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Democratisation of Education

by Rinku Khumukcham
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Fortunately, children of today started attending school, after a bit of relief from COVID-19 Pandemic. Hopes once more is restored for a better future as school is an instrument of making a better world. It is everybody’s understanding that the climate of school life and the dynamics of human relations are potent factors in what students learn about the way of life and the values which direct their interpersonal relations, possibly even greater factors than what the school explicitly teaches about democratic human relations. Learning experiences in schools make or mar the growth of democratic human relations. Since children are the future citizens and the success of democracy depends on their ability, both children and democracy are inter-related and inter-dependent.
As for the citizenship, Education begins in the family which is the first and most enduring nursery of good citizens. The democratic values like tolerance, self-abnegation, fell feeling etc, are likely to be inculcated in the young children in the family, perfect balance is struck between the needs of the individual and the demands of the social group. Every individual learns to adjust and harmonies his own unique interests and needs to those of the other family members. The family being a small social unity, the young children can easily understand their position ‘and realise their rights and obligations in an adequate manner. Thus as a simple miniature society, the family provides an invaluable learning experience for democratic living in future. The foundations laid in the family should be consolidated in the school. The democratic experiences should be deepened, enriched and expanded to the wider circles. Narrow loyalty of the family life has had to broaden into wider loyalty of the larger, more complex a more impersonal community. There may be difficulties in striking a happy balance between the needs of the individual and those of the community.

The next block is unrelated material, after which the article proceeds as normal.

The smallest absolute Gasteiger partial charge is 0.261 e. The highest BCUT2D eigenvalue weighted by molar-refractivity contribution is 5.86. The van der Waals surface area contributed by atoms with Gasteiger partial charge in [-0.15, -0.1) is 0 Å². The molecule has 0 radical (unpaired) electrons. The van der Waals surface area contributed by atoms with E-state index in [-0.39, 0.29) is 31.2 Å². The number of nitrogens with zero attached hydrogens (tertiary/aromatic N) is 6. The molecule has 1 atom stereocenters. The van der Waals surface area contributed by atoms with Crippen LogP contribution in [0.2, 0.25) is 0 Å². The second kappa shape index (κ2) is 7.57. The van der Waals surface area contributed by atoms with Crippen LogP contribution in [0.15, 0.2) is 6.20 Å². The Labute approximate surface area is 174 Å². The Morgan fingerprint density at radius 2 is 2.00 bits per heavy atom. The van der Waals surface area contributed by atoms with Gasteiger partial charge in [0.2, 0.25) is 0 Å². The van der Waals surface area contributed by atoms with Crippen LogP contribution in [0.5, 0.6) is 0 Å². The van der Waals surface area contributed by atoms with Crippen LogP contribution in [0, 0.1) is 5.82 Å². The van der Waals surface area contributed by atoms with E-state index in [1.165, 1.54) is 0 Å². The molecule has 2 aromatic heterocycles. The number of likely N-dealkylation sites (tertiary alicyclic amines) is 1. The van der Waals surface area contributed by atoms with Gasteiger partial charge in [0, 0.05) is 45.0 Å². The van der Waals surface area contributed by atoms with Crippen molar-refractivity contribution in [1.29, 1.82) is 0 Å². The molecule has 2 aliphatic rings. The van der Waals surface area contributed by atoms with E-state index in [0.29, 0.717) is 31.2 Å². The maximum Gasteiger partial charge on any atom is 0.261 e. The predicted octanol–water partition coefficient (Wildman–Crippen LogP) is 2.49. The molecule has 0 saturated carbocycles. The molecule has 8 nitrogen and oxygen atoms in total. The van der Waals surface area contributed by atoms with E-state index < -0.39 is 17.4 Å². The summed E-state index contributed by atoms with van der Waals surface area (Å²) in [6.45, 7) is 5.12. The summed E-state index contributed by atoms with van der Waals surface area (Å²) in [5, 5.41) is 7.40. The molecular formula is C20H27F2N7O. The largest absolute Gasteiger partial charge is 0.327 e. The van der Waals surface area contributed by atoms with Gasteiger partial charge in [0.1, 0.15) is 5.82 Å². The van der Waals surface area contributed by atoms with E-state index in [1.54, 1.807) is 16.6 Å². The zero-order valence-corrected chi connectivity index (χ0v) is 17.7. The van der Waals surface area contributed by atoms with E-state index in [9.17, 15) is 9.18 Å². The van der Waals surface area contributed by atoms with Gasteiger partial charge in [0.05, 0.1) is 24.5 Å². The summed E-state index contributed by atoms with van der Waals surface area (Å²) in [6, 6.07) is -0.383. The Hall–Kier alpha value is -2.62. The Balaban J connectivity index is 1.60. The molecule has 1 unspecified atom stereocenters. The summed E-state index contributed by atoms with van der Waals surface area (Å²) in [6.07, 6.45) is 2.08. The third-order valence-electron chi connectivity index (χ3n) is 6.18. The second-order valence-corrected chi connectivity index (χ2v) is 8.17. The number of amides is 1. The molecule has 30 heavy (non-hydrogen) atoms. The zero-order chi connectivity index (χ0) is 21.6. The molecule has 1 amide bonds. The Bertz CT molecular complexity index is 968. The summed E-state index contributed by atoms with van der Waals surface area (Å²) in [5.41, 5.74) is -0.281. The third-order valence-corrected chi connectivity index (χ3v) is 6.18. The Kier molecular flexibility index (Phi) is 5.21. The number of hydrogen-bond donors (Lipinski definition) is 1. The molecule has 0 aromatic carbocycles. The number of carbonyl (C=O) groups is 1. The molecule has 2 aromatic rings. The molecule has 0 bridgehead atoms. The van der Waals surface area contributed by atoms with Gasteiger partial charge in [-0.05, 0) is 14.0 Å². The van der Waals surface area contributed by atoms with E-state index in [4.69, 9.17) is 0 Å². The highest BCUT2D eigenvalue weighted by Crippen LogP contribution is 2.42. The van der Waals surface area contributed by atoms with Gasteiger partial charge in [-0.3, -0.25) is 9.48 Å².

However, the curricular and the co-curricular activities should be organised in the schools in such manner that real experience in democratic living can be provided to the child. The best way of imparting citizenship education to children is to provide every opportunity for learning the rights and responsibilities, joys and sufferings of democratic living.
With a view to providing democratic education the entire educational system-philosophy, organisation, methodology, administration, management and so on, have to be geared to the desired objectives and oriented to the principle of democracy. This is called democratisation of education and it with the spirit of democracy. The above point has been very strong and clearly put across by the International Commission of the Development of Education (1972) when they laid down that anticipating the advent of democracy to the world of education is not an illusion. It may not be a perfect democracy, but when has this over existed? Yet it will at least be a real concrete, practical democracy, not inspired and built by bureaucrats or technocrats, or granted by some ruling caste, it will be living, creative and evolving. For this to be achieved social structures must be changed and the privileges built into our cultural heritage must be reduced. Educational structures must be remodelled, to extend widely the field of choice and enable the people to follow the principle of life-long education. Subject matter must be individualised pupils and students must be aware of their status their rights and their own wishes; authoritarian forms of teaching must give way to relationship marked by independence, mutual responsibility and dialogue; pedagogical training must be geared to knowing and respecting the multiple aspects of human personality; guidance must replace selection; those making use of educational institutions must participate their management and policy-making, the bureaucratic aspects of educational activity must be broken down and its administration decentralised. Equal access to education with equal opportunity and broad access to education with democracy in education is the keynote to democratisation of education. Democratising education does not only mean giving more education to more people, but also involving more people in educational management. Traditional education is falling to adapt itself to the needs of the growing number of people. It must be recreated. But who will do it? Not the administrators in education, but the people, all of them.

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Imphal Times is a daily English newspaper published in Imphal and is registered with Registrar of the Newspapers for India with Regd. No MANENG/2013/51092


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